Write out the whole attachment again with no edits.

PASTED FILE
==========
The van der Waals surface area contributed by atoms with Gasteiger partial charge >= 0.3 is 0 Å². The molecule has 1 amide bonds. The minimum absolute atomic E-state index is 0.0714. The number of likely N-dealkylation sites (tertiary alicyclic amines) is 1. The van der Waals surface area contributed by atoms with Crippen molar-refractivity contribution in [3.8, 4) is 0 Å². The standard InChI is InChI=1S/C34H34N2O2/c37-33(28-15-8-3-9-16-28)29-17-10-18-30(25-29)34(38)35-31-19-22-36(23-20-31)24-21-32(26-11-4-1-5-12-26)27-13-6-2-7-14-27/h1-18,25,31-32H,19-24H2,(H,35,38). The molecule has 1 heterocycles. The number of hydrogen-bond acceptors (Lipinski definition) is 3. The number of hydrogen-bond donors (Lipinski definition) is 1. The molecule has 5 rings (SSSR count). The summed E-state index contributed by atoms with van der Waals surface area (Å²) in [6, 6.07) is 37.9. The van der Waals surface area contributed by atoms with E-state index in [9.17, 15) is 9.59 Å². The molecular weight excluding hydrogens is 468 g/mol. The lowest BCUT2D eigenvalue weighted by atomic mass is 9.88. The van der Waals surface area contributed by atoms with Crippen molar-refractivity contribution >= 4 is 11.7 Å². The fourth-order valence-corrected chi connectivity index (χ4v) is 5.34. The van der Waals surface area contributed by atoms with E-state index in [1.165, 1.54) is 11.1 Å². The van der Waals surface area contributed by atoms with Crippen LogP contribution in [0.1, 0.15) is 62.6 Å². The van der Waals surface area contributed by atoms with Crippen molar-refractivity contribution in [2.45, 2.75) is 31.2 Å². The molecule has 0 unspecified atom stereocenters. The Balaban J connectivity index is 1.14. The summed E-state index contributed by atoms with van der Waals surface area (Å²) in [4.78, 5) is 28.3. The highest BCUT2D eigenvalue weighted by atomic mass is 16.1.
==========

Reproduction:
The van der Waals surface area contributed by atoms with Gasteiger partial charge >= 0.3 is 0 Å². The molecule has 1 amide bonds. The minimum absolute atomic E-state index is 0.0714. The number of likely N-dealkylation sites (tertiary alicyclic amines) is 1. The van der Waals surface area contributed by atoms with Crippen molar-refractivity contribution in [3.8, 4) is 0 Å². The standard InChI is InChI=1S/C34H34N2O2/c37-33(28-15-8-3-9-16-28)29-17-10-18-30(25-29)34(38)35-31-19-22-36(23-20-31)24-21-32(26-11-4-1-5-12-26)27-13-6-2-7-14-27/h1-18,25,31-32H,19-24H2,(H,35,38). The molecule has 1 heterocycles. The number of hydrogen-bond acceptors (Lipinski definition) is 3. The number of hydrogen-bond donors (Lipinski definition) is 1. The molecule has 5 rings (SSSR count). The summed E-state index contributed by atoms with van der Waals surface area (Å²) in [6, 6.07) is 37.9. The van der Waals surface area contributed by atoms with E-state index in [9.17, 15) is 9.59 Å². The molecular weight excluding hydrogens is 468 g/mol. The lowest BCUT2D eigenvalue weighted by atomic mass is 9.88. The van der Waals surface area contributed by atoms with Crippen molar-refractivity contribution >= 4 is 11.7 Å². The fourth-order valence-corrected chi connectivity index (χ4v) is 5.34. The van der Waals surface area contributed by atoms with E-state index in [1.165, 1.54) is 11.1 Å². The van der Waals surface area contributed by atoms with Crippen LogP contribution in [0.1, 0.15) is 62.6 Å². The van der Waals surface area contributed by atoms with Crippen molar-refractivity contribution in [2.45, 2.75) is 31.2 Å². The molecule has 0 unspecified atom stereocenters. The Balaban J connectivity index is 1.14. The summed E-state index contributed by atoms with van der Waals surface area (Å²) in [4.78, 5) is 28.3. The highest BCUT2D eigenvalue weighted by atomic mass is 16.1.